A happy child is likely to be a model citizen and teaching children how to be happy with themselves is very important. The importance of self and knowing how to love yourself is critical for children and adults. For a child behaviors are taught and what adults teach become learned behavior.
Charlotte Reznick, Ph.D. gives exceptional tips to help children be their own best friend and find happiness within. Reznick is a child educational psychologist, an Associate Clinical Professor of Psychology at UCLA, and author of the LA Times bestselling book “The Power of Your Child’s Imagination: How to Transform Stress and Anxiety into Joy and Success” (Perigee/Penguin).
Here are six imagination tips to develop self-love, meet that best friend within, and invite happiness to your side:
Practice Forgiveness: Encourage your child to forgive himself as well as others. Have him imagine what forgiveness looks like, or sounds like. Is it a color, a feeling, a character, music? He can ask, “What do I need to do or understand before I can forgive… my parents, my friend, myself?” Have him bring whatever he imagines into his Heart and notice what happens.
Harness Paper Power: Suggest he put his negative views — his dark feelings and thoughts — on paper. Drawing and writing can be cathartic, a release of your child’s angst. Or perhaps he’d prefer to move out his feelings — hip hop or ballet — whatever appeals to him. Once he can let go of his negativity, it will be easier to create the positive.
Use Gifts Wisely: Allow your child or teen to ask for help and use whatever gifts he receives from his inner guides (animal friend, wizard, wise person). Some kids have been given special glasses to see the bright side, precious stones to remind them how special they are, and magic mirrors to show them their real beauty.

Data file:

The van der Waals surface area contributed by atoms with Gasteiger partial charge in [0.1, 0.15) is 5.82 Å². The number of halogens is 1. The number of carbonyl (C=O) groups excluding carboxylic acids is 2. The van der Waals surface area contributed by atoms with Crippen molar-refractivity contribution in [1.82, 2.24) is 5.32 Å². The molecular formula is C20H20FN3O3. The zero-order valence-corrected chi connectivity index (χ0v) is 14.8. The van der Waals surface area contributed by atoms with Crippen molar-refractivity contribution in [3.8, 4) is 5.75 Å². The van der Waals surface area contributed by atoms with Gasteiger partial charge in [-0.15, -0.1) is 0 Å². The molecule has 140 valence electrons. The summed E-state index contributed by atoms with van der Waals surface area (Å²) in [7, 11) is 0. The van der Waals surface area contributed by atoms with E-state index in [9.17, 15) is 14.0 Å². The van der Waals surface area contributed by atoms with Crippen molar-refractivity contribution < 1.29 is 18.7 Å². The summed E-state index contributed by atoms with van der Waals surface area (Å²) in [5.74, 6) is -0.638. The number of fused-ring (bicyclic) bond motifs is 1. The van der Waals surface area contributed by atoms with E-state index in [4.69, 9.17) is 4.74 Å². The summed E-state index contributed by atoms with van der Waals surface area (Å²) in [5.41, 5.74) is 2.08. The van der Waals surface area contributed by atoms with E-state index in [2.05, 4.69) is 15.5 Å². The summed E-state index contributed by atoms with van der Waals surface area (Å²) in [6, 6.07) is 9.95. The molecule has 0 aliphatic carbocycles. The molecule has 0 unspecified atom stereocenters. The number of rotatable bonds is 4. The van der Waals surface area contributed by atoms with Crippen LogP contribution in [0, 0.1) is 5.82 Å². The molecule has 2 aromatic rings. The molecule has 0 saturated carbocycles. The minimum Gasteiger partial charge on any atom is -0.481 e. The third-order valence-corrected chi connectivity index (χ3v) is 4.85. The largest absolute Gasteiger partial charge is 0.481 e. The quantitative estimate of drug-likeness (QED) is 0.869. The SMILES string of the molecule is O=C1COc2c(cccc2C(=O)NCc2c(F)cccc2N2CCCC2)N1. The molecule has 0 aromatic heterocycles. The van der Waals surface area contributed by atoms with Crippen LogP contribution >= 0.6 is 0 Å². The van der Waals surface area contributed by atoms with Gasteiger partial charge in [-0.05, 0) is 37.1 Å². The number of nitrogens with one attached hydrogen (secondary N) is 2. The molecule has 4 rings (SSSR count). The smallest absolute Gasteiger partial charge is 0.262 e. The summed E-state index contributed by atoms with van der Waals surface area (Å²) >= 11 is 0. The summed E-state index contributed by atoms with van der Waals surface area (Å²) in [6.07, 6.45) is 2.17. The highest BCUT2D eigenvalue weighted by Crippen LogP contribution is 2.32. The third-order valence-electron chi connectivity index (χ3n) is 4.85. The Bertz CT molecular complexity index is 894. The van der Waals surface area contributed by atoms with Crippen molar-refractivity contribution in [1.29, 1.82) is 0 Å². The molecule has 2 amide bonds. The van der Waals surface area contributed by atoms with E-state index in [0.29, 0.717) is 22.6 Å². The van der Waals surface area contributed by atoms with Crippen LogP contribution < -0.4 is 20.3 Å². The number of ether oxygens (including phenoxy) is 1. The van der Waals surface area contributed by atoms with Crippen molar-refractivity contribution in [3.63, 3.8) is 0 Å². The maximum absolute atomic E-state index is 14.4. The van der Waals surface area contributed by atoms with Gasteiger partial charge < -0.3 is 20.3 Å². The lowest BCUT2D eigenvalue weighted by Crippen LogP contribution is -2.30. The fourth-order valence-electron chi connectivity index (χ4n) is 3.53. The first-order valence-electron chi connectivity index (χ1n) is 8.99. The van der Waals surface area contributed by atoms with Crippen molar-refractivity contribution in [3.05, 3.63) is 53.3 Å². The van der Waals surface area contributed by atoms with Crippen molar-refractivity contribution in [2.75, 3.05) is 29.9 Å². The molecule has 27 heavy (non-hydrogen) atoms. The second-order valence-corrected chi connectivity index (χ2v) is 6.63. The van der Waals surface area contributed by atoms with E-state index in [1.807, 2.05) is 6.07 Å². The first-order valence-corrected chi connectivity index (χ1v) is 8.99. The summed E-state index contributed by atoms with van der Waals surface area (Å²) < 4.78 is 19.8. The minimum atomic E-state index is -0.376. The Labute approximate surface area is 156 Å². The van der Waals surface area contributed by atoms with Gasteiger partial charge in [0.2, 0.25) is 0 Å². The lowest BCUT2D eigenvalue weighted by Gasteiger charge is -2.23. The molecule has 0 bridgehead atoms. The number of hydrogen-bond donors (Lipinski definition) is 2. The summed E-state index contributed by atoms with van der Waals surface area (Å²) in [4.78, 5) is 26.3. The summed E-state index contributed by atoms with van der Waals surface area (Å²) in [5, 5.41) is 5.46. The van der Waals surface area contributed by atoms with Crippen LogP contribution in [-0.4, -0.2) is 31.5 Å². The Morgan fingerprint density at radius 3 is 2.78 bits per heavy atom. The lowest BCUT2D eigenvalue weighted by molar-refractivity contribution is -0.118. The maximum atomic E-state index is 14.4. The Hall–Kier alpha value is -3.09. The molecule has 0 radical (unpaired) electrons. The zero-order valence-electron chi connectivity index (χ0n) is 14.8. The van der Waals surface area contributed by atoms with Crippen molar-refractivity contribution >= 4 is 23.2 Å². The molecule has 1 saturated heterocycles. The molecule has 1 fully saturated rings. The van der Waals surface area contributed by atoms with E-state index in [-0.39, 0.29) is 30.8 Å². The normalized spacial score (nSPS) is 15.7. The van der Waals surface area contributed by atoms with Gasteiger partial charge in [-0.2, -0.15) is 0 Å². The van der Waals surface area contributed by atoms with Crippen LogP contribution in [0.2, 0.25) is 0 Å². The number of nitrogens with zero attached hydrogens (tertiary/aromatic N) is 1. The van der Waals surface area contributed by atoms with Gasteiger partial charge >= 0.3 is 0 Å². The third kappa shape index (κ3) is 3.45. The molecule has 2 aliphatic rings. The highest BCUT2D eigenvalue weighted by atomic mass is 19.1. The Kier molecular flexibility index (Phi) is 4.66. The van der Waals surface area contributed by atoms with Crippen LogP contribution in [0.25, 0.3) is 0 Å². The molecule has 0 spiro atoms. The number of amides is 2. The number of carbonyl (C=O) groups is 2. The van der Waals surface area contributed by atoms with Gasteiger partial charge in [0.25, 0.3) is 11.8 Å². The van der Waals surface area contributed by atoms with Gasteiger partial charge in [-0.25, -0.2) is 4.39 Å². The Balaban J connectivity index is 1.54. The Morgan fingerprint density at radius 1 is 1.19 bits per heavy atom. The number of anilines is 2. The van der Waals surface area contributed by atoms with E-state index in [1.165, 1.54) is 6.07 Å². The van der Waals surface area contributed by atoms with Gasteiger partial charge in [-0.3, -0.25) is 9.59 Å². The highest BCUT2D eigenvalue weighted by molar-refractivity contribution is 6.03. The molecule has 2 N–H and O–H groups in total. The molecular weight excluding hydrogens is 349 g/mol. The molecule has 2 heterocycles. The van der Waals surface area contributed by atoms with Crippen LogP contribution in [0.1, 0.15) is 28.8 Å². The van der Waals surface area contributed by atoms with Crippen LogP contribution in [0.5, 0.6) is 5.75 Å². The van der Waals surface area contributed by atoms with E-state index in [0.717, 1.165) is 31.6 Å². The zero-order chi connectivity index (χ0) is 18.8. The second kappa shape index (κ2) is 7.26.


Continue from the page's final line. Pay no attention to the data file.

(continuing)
Play with Color: Have him experiment with the world of color. See how breathing different colors in and out alters his gloomy feelings — from red anger to blue calm, black frustration to lavender love, from a closed heart to an open one.
Talk to Yourself Inside — Nicely: Sometimes we have to practice talking positively about ourselves and others. Have your child think of one or two nice things to say about himself, family members, and friends. Make an ongoing list and stick it on your fridge as a reminder.
Praise Progress, Not Perfection: Kids can mistakenly berate themselves for anything less than perfecdt. Help your child recognize small victories and how far he’s come on his road to happiness. By focusing on his efforts and improvements, success follows success.
Imagination offers one path to help kids connect with their inner best friend, step into their personal power, and take responsibility to bring happiness into their lives. I’d love to hear your stories and what works best for yours.